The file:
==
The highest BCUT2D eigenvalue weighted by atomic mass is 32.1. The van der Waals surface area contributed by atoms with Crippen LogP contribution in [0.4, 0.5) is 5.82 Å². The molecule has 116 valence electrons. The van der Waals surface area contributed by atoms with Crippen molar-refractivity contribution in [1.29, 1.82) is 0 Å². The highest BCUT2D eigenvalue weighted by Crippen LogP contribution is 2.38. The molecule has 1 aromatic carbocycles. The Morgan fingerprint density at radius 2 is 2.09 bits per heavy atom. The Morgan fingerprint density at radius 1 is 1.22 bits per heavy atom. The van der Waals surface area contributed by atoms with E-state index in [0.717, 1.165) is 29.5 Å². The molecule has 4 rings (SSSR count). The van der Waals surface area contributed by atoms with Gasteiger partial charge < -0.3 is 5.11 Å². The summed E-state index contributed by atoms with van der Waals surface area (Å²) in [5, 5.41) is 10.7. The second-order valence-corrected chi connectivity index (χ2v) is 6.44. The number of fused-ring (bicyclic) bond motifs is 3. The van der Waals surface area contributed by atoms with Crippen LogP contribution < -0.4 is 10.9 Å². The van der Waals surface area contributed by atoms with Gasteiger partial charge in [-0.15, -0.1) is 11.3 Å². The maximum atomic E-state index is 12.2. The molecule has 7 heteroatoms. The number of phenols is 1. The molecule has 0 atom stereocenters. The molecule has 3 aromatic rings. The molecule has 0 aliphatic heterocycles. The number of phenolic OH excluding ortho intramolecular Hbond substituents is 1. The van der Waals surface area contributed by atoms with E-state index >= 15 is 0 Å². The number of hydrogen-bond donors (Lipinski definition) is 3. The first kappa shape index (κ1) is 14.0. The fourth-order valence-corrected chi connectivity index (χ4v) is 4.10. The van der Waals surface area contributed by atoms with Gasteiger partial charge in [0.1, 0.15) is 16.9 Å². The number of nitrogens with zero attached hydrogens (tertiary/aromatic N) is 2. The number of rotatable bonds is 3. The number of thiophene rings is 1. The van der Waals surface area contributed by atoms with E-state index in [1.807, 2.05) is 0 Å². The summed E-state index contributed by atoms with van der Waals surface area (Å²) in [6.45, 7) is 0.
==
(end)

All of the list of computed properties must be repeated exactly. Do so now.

The highest BCUT2D eigenvalue weighted by atomic mass is 32.1. The van der Waals surface area contributed by atoms with Crippen LogP contribution in [0.4, 0.5) is 5.82 Å². The molecule has 116 valence electrons. The van der Waals surface area contributed by atoms with Crippen molar-refractivity contribution in [1.29, 1.82) is 0 Å². The highest BCUT2D eigenvalue weighted by Crippen LogP contribution is 2.38. The molecule has 1 aromatic carbocycles. The Morgan fingerprint density at radius 2 is 2.09 bits per heavy atom. The Morgan fingerprint density at radius 1 is 1.22 bits per heavy atom. The van der Waals surface area contributed by atoms with E-state index in [0.717, 1.165) is 29.5 Å². The molecule has 4 rings (SSSR count). The van der Waals surface area contributed by atoms with Gasteiger partial charge < -0.3 is 5.11 Å². The summed E-state index contributed by atoms with van der Waals surface area (Å²) in [5, 5.41) is 10.7. The second-order valence-corrected chi connectivity index (χ2v) is 6.44. The number of fused-ring (bicyclic) bond motifs is 3. The van der Waals surface area contributed by atoms with Crippen LogP contribution < -0.4 is 10.9 Å². The van der Waals surface area contributed by atoms with Gasteiger partial charge in [-0.15, -0.1) is 11.3 Å². The maximum atomic E-state index is 12.2. The molecule has 7 heteroatoms. The number of phenols is 1. The molecule has 0 atom stereocenters. The molecule has 3 aromatic rings. The molecule has 0 aliphatic heterocycles. The number of phenolic OH excluding ortho intramolecular Hbond substituents is 1. The van der Waals surface area contributed by atoms with E-state index >= 15 is 0 Å². The number of hydrogen-bond donors (Lipinski definition) is 3. The first kappa shape index (κ1) is 14.0. The fourth-order valence-corrected chi connectivity index (χ4v) is 4.10. The van der Waals surface area contributed by atoms with Gasteiger partial charge in [0.1, 0.15) is 16.9 Å². The number of nitrogens with zero attached hydrogens (tertiary/aromatic N) is 2. The number of rotatable bonds is 3. The number of thiophene rings is 1. The van der Waals surface area contributed by atoms with E-state index in [1.807, 2.05) is 0 Å². The summed E-state index contributed by atoms with van der Waals surface area (Å²) in [6.45, 7) is 0.